British Airways has told the British Airline Pilots Association (BALPA) that it expects to make 1,130 pilots redundant as it decreases its fleet and operations in the wake of the Coronavirus Pandemic.
In an email to BALPA seen by UK Aviation News, British Airways Director of Flight Operations Al Bridger says that the redundancies are likely to be split equally between Captains and Co-Pilots.
The cuts will come as a result of two factors, volume adjustment – reducing the fleet size; and increasing operational efficiency.
Mr Bridger told BALPA that “At this stage, it is anticipated that the headcount reduction resulting from volume adjustment will be 955.”
He added that the reduction as a result of efficiency changes will be “175” bringing the total to 1,130.
The email tells BALPA that an HR1 notice of redundancy will be sent out covering 4,346 pilots currently employed across the airlines three UK bases at Heathrow, Gatwick and London City (Cityflyer).
British Airways has already started to bring forward the retirement of older aircraft such as the Boeing 747-400 but it still has 272 Captains and 349 co-pilots assigned to the 747 fleet.
Mr Bridger goes on to say that “due to the flexibility and efficiency changes required to operate in the market competitively moving forward, all 4346 pilots will be impacted”
The email goes on to say that British Airways expects the consultation process to take 45 days and that redundancies could begin as early as 15th June with cuts continuing through the rest of 2020 but the airline said that it remained committed to working with BALPA and to minimise job losses where possible.
BALPA General Secretary, Brian Strutton said: “BALPA is fighting to save every pilot job at BA. The company has declined Government support claiming it is financially secure enough to survive the coronavirus crisis, so it is hard to see how these cuts can be justified.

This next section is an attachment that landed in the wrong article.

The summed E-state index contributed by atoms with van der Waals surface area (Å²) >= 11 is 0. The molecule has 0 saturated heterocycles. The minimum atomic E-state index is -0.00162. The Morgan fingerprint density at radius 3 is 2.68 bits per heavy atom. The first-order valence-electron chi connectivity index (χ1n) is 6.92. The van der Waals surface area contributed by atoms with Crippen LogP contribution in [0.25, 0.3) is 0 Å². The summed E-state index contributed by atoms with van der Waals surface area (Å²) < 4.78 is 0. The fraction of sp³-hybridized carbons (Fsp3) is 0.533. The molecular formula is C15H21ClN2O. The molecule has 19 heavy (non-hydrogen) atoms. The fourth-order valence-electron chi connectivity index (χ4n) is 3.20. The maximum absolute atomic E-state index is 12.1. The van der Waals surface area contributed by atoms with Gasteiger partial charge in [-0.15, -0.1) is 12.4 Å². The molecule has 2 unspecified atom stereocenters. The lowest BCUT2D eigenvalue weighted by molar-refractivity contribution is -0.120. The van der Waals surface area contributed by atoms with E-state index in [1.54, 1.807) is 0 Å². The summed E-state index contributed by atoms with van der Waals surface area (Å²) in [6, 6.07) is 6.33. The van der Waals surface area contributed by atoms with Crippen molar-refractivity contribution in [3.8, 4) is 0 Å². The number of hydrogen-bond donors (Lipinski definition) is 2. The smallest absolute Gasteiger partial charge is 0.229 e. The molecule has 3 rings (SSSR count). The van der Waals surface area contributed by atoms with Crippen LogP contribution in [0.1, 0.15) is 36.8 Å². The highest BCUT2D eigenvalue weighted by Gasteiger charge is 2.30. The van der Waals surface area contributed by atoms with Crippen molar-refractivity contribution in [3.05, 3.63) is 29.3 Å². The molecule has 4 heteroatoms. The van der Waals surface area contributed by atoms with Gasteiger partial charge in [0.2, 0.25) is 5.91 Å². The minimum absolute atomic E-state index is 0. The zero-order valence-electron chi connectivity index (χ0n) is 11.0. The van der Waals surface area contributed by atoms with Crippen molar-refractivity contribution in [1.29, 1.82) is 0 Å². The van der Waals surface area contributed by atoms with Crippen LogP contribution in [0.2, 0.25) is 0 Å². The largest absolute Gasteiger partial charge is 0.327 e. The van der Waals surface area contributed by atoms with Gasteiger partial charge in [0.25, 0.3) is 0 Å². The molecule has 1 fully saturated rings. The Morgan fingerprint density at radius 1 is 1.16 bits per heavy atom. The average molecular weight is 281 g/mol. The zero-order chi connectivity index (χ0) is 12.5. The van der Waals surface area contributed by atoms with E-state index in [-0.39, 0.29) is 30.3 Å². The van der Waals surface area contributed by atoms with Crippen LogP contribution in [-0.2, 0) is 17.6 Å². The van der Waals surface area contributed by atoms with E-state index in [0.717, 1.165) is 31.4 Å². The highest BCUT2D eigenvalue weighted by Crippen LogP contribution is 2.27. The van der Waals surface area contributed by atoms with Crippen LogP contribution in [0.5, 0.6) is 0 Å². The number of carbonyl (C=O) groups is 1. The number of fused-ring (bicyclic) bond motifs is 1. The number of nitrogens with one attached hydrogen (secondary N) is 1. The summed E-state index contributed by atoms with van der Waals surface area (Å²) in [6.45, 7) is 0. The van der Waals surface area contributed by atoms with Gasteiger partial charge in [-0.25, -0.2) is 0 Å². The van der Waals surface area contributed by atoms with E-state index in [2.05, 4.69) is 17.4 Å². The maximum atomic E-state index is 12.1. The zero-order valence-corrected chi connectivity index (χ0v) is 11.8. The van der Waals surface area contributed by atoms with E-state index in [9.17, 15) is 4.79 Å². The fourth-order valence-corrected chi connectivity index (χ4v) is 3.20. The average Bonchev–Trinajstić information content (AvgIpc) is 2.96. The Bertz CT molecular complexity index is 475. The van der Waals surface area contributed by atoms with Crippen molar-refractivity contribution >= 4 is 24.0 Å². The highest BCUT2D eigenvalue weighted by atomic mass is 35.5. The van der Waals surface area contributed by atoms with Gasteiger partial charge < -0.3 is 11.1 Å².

“There are many options to ensure BA can continue its business and survive coronavirus and BALPA does not accept that job losses are the only answer. Pilots want evidence that all options have been explored fully.”
British Airways operated just 5% of its normal schedule last week. It has already suspended operations at Gatwick and London City and the email says that it has not ruled out completely suspending operations at Heathrow also.
Parent company International Airlines Group (IAG) recently announced it would need to make 12,000 job cuts with the primary airline hit to be taken by British Airways.
In a separate communication, the head of British Airways’ Gatwick Hub also warned staff that the Gatwick base may not reopen once the pandemic has passed prompting job fears for crews based at the West Sussex airport.
Speaking about Gatwick Airport, Mr Strutton added “As far as BALPA is aware there is no truth in the rumour that British Airways will pull out of Gatwick and there has been no indication of that from BA to us. However, it is on our list of questions to ask them.”